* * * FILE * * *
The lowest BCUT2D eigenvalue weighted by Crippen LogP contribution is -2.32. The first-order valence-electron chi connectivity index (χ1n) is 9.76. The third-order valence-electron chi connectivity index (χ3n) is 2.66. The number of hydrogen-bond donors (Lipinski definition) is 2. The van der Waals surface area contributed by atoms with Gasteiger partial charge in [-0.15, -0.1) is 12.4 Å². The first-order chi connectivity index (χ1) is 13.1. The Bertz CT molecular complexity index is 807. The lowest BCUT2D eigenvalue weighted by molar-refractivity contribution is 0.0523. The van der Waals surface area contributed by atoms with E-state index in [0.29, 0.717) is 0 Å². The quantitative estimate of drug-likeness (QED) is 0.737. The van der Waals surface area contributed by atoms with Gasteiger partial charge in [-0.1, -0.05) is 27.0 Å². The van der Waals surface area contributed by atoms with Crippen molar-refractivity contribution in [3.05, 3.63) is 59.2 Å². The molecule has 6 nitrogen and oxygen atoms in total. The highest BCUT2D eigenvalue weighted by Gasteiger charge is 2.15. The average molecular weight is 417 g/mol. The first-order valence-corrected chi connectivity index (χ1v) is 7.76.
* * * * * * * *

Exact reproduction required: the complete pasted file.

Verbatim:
The lowest BCUT2D eigenvalue weighted by Crippen LogP contribution is -2.32. The first-order valence-electron chi connectivity index (χ1n) is 9.76. The third-order valence-electron chi connectivity index (χ3n) is 2.66. The number of hydrogen-bond donors (Lipinski definition) is 2. The van der Waals surface area contributed by atoms with Gasteiger partial charge in [-0.15, -0.1) is 12.4 Å². The first-order chi connectivity index (χ1) is 13.1. The Bertz CT molecular complexity index is 807. The lowest BCUT2D eigenvalue weighted by molar-refractivity contribution is 0.0523. The van der Waals surface area contributed by atoms with E-state index in [0.29, 0.717) is 0 Å². The quantitative estimate of drug-likeness (QED) is 0.737. The van der Waals surface area contributed by atoms with Gasteiger partial charge in [-0.1, -0.05) is 27.0 Å². The van der Waals surface area contributed by atoms with Crippen molar-refractivity contribution in [3.05, 3.63) is 59.2 Å². The molecule has 6 nitrogen and oxygen atoms in total. The highest BCUT2D eigenvalue weighted by Gasteiger charge is 2.15. The average molecular weight is 417 g/mol. The first-order valence-corrected chi connectivity index (χ1v) is 7.76.